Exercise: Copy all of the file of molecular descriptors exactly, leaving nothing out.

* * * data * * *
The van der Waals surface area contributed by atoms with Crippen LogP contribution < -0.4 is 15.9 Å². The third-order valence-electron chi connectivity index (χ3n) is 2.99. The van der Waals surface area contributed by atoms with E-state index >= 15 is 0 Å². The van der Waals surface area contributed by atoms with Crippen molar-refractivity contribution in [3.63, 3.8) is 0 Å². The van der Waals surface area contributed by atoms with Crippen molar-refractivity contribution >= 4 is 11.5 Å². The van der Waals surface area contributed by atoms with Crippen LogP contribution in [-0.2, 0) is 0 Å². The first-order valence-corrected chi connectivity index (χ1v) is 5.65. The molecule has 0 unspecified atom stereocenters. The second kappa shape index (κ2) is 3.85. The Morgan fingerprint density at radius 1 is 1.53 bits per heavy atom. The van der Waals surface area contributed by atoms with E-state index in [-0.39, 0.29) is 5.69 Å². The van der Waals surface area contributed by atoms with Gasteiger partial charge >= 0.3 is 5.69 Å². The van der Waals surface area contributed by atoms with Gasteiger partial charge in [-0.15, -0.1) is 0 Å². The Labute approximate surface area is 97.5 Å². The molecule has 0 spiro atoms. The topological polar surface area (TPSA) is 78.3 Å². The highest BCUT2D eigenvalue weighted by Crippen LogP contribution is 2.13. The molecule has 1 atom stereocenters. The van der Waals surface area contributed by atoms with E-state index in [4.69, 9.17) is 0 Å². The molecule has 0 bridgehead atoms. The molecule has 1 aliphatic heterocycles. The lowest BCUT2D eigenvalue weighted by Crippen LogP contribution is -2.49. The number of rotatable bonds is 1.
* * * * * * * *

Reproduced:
The van der Waals surface area contributed by atoms with Crippen LogP contribution < -0.4 is 15.9 Å². The third-order valence-electron chi connectivity index (χ3n) is 2.99. The van der Waals surface area contributed by atoms with E-state index >= 15 is 0 Å². The van der Waals surface area contributed by atoms with Crippen molar-refractivity contribution in [3.63, 3.8) is 0 Å². The van der Waals surface area contributed by atoms with Crippen molar-refractivity contribution >= 4 is 11.5 Å². The van der Waals surface area contributed by atoms with Crippen LogP contribution in [-0.2, 0) is 0 Å². The first-order valence-corrected chi connectivity index (χ1v) is 5.65. The molecule has 0 unspecified atom stereocenters. The second kappa shape index (κ2) is 3.85. The Morgan fingerprint density at radius 1 is 1.53 bits per heavy atom. The van der Waals surface area contributed by atoms with E-state index in [-0.39, 0.29) is 5.69 Å². The van der Waals surface area contributed by atoms with Gasteiger partial charge >= 0.3 is 5.69 Å². The van der Waals surface area contributed by atoms with Gasteiger partial charge in [-0.15, -0.1) is 0 Å². The Labute approximate surface area is 97.5 Å². The molecule has 0 spiro atoms. The topological polar surface area (TPSA) is 78.3 Å². The highest BCUT2D eigenvalue weighted by Crippen LogP contribution is 2.13. The molecule has 1 atom stereocenters. The van der Waals surface area contributed by atoms with E-state index in [4.69, 9.17) is 0 Å². The molecule has 0 bridgehead atoms. The molecule has 1 aliphatic heterocycles. The lowest BCUT2D eigenvalue weighted by Crippen LogP contribution is -2.49. The number of rotatable bonds is 1.